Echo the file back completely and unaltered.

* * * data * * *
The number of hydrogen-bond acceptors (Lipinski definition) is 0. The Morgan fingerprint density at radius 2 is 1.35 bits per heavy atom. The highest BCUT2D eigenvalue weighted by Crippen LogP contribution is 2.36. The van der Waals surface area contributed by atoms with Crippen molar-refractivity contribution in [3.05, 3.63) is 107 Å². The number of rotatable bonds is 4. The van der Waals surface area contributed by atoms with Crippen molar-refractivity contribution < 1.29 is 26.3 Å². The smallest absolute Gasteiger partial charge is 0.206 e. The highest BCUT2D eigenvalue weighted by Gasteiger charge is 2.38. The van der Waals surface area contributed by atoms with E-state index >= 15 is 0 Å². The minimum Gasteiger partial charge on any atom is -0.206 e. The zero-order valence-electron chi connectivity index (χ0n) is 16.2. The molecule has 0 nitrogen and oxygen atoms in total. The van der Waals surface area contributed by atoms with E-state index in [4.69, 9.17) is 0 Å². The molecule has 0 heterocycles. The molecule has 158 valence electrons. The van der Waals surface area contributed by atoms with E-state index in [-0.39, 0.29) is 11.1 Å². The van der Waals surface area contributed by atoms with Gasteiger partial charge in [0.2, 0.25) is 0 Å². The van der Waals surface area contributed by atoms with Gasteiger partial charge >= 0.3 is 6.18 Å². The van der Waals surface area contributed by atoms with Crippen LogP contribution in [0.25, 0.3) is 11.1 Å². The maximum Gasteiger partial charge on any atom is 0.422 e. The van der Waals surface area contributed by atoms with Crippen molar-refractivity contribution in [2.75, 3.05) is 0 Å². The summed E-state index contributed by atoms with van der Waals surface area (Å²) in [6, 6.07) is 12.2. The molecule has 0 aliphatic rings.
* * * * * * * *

The number of hydrogen-bond acceptors (Lipinski definition) is 0. The Morgan fingerprint density at radius 2 is 1.35 bits per heavy atom. The highest BCUT2D eigenvalue weighted by Crippen LogP contribution is 2.36. The van der Waals surface area contributed by atoms with Crippen molar-refractivity contribution in [3.05, 3.63) is 107 Å². The number of rotatable bonds is 4. The van der Waals surface area contributed by atoms with Crippen molar-refractivity contribution < 1.29 is 26.3 Å². The smallest absolute Gasteiger partial charge is 0.206 e. The highest BCUT2D eigenvalue weighted by Gasteiger charge is 2.38. The van der Waals surface area contributed by atoms with E-state index >= 15 is 0 Å². The minimum Gasteiger partial charge on any atom is -0.206 e. The zero-order valence-electron chi connectivity index (χ0n) is 16.2. The molecule has 0 nitrogen and oxygen atoms in total. The van der Waals surface area contributed by atoms with E-state index in [4.69, 9.17) is 0 Å². The molecule has 0 heterocycles. The molecule has 158 valence electrons. The van der Waals surface area contributed by atoms with E-state index in [-0.39, 0.29) is 11.1 Å². The van der Waals surface area contributed by atoms with Gasteiger partial charge in [0.2, 0.25) is 0 Å². The van der Waals surface area contributed by atoms with Gasteiger partial charge >= 0.3 is 6.18 Å². The van der Waals surface area contributed by atoms with Crippen LogP contribution in [0.25, 0.3) is 11.1 Å². The maximum Gasteiger partial charge on any atom is 0.422 e. The van der Waals surface area contributed by atoms with Crippen molar-refractivity contribution in [2.75, 3.05) is 0 Å². The summed E-state index contributed by atoms with van der Waals surface area (Å²) in [6, 6.07) is 12.2. The molecule has 0 aliphatic rings.